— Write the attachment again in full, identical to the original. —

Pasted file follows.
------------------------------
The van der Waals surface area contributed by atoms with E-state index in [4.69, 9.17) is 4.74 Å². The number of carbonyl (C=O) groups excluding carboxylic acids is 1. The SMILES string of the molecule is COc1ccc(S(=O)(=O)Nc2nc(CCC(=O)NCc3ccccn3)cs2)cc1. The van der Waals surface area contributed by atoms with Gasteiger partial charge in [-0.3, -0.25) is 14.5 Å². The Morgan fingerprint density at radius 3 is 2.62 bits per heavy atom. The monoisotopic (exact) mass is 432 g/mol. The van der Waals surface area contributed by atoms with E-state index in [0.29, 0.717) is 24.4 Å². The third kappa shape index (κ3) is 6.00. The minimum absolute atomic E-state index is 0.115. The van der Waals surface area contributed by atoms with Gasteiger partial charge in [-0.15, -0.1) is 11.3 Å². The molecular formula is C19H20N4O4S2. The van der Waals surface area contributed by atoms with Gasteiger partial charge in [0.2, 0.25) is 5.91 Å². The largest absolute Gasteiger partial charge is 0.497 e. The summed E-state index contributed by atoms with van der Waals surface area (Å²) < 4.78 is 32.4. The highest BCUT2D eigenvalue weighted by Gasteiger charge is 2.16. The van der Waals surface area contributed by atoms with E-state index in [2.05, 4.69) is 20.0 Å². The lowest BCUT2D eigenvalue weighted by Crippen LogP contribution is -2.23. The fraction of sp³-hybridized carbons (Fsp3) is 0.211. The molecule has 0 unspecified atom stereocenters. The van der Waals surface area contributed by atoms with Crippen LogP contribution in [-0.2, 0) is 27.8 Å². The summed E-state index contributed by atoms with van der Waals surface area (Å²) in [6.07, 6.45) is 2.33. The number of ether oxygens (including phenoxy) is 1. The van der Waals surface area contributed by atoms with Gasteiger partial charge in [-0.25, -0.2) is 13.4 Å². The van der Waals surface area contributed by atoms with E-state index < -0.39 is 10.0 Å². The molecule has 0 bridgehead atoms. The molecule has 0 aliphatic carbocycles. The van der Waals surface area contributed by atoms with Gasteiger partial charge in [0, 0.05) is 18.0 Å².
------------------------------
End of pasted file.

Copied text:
The van der Waals surface area contributed by atoms with E-state index in [4.69, 9.17) is 4.74 Å². The number of carbonyl (C=O) groups excluding carboxylic acids is 1. The SMILES string of the molecule is COc1ccc(S(=O)(=O)Nc2nc(CCC(=O)NCc3ccccn3)cs2)cc1. The van der Waals surface area contributed by atoms with Gasteiger partial charge in [-0.3, -0.25) is 14.5 Å². The Morgan fingerprint density at radius 3 is 2.62 bits per heavy atom. The monoisotopic (exact) mass is 432 g/mol. The van der Waals surface area contributed by atoms with E-state index in [0.29, 0.717) is 24.4 Å². The third kappa shape index (κ3) is 6.00. The minimum absolute atomic E-state index is 0.115. The van der Waals surface area contributed by atoms with Gasteiger partial charge in [-0.15, -0.1) is 11.3 Å². The molecular formula is C19H20N4O4S2. The van der Waals surface area contributed by atoms with Gasteiger partial charge in [0.2, 0.25) is 5.91 Å². The largest absolute Gasteiger partial charge is 0.497 e. The summed E-state index contributed by atoms with van der Waals surface area (Å²) < 4.78 is 32.4. The highest BCUT2D eigenvalue weighted by Gasteiger charge is 2.16. The van der Waals surface area contributed by atoms with E-state index in [2.05, 4.69) is 20.0 Å². The lowest BCUT2D eigenvalue weighted by Crippen LogP contribution is -2.23. The fraction of sp³-hybridized carbons (Fsp3) is 0.211. The molecule has 0 unspecified atom stereocenters. The van der Waals surface area contributed by atoms with Crippen LogP contribution in [-0.2, 0) is 27.8 Å². The summed E-state index contributed by atoms with van der Waals surface area (Å²) in [6.07, 6.45) is 2.33. The number of ether oxygens (including phenoxy) is 1. The van der Waals surface area contributed by atoms with Gasteiger partial charge in [-0.25, -0.2) is 13.4 Å². The van der Waals surface area contributed by atoms with E-state index < -0.39 is 10.0 Å². The molecule has 0 bridgehead atoms. The molecule has 0 aliphatic carbocycles. The van der Waals surface area contributed by atoms with Gasteiger partial charge in [0, 0.05) is 18.0 Å².